True Peaks in Audio Mastering. Mountain.

#006 Unlocking the Enigma

Unveiling the Advanced Secrets Behind True Peaks in Audio Mastering – Part 1

I assume that you are familiar with the basic concepts of True Peak (TP) measurement versus the old school Sample Peak Program Metering (SPPM) which was the insufficient predecessor of TP. For those who are not familiar, here is brief summary before we dig into the deeper realms in Part 2:

SPPM came along with the very beginning of digital audio at a time where CD came up and DACs (Digital Analog Converter) were bad and lookahead limiters inexistent. SPPM was enough at that time because early CD releases had quite some headroom of sometimes up to 3dB (SPPM). We are well aware about the fact that digital releases became louder and louder over the decades alongside better DACs and better limiters. This has finally caused digital releases where you can find rows of sometimes hundreds of consecutive samples nailed against digital zero. The downside of SPPM became obvious: The inability to reflect that due to the fact that fixpoint arithmetic cannot reflect anything above zero. No matter how many samples would be nailed against the ceiling, the highest value cannot exceed zero in the world of SPPM and fixpoint, because zero dB is per definition the highest possible value of the system.

At the same time the way consumers play digital music has completely changed over the decades since CD invention from putting a CD into a player which would convert it right away back to analog output to digital ecosystems like streaming services and smartphones where digital audio is heavily post processed. These processes include lossy encoding, gain changes and even equalization. But every digital post processing requires additional headroom where no headroom exists. The demand for a better solution was born. Thomas Lund (at that time technology evangelist for TC Electronic) was one of initial drivers of True Peak measurement which allows to see above zero by the use of 4-times oversampling and interpolation so that a digital master with rows of consecutive fullscale samples would show 0dB SPPM while TP would recreate the estimated wave development if there would be no ceiling and display positive values which sometimes can go up to +6dB TP.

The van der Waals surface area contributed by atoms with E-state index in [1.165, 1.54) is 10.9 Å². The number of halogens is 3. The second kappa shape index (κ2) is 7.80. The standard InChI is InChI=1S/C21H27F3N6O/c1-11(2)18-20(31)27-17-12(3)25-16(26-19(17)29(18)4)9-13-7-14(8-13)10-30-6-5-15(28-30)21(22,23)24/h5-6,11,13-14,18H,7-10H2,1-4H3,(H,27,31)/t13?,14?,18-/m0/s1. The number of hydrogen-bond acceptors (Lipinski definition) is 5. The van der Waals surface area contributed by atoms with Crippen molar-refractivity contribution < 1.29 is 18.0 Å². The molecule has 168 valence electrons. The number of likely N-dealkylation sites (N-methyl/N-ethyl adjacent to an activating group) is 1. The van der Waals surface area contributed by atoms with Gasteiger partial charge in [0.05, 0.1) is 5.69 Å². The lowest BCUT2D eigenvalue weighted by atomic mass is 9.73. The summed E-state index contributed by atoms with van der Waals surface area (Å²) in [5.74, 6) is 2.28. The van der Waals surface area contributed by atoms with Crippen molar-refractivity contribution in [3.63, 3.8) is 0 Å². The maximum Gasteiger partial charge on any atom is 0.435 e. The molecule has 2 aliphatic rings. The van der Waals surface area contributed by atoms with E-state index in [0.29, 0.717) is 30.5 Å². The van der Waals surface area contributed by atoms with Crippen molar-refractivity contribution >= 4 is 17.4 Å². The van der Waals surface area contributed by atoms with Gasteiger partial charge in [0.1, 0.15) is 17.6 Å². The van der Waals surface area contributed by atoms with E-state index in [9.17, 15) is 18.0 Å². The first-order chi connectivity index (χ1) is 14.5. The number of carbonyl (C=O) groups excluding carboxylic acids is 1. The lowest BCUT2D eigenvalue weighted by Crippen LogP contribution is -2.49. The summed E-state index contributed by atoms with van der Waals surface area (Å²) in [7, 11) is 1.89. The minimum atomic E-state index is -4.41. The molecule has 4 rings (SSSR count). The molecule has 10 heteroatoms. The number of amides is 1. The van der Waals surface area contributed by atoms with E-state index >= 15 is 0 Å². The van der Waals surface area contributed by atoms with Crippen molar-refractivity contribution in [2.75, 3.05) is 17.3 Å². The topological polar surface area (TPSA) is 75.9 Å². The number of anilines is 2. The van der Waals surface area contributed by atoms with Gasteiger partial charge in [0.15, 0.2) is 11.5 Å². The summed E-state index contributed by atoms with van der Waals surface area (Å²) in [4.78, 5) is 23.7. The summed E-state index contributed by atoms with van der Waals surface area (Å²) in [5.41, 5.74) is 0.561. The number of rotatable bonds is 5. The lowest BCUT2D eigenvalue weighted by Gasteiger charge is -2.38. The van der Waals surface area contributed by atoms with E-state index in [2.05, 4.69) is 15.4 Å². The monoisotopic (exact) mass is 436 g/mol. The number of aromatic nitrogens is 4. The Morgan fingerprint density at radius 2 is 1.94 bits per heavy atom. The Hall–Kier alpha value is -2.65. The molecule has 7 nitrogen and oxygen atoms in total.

Fig. 1 shows a sequence of 5 samples with 3 consecutive samples at -0.3 dB/SPPM peak headroom. Fig.2 measures the same sequence with the help of oversampling and interpolation. The virtual peak is also often referred to as “Interleaved Sample Over”. The resulting TP is way over 0dB.

These days the majority of mastering engineers are using TP measurement while some still don’t care when they still play the loudness wars to the full extent. Some platforms like Spotify and iTunes among others even recommend a little bit of TP headroom. 

Under the line we can make the conclusion that the advent of improved (true) peak metering has helped to gain some quality back into the world of digital audio distribution. TP has definitely helped to mitigate the loudness wars a little bit.

In the next week we will look into some fun facts about the weaknesses of TP metering and a guideline for you to deal with it and improve your decision making process.

Happy metering meanwhile 🙂 

Friedemann Tischmeyer

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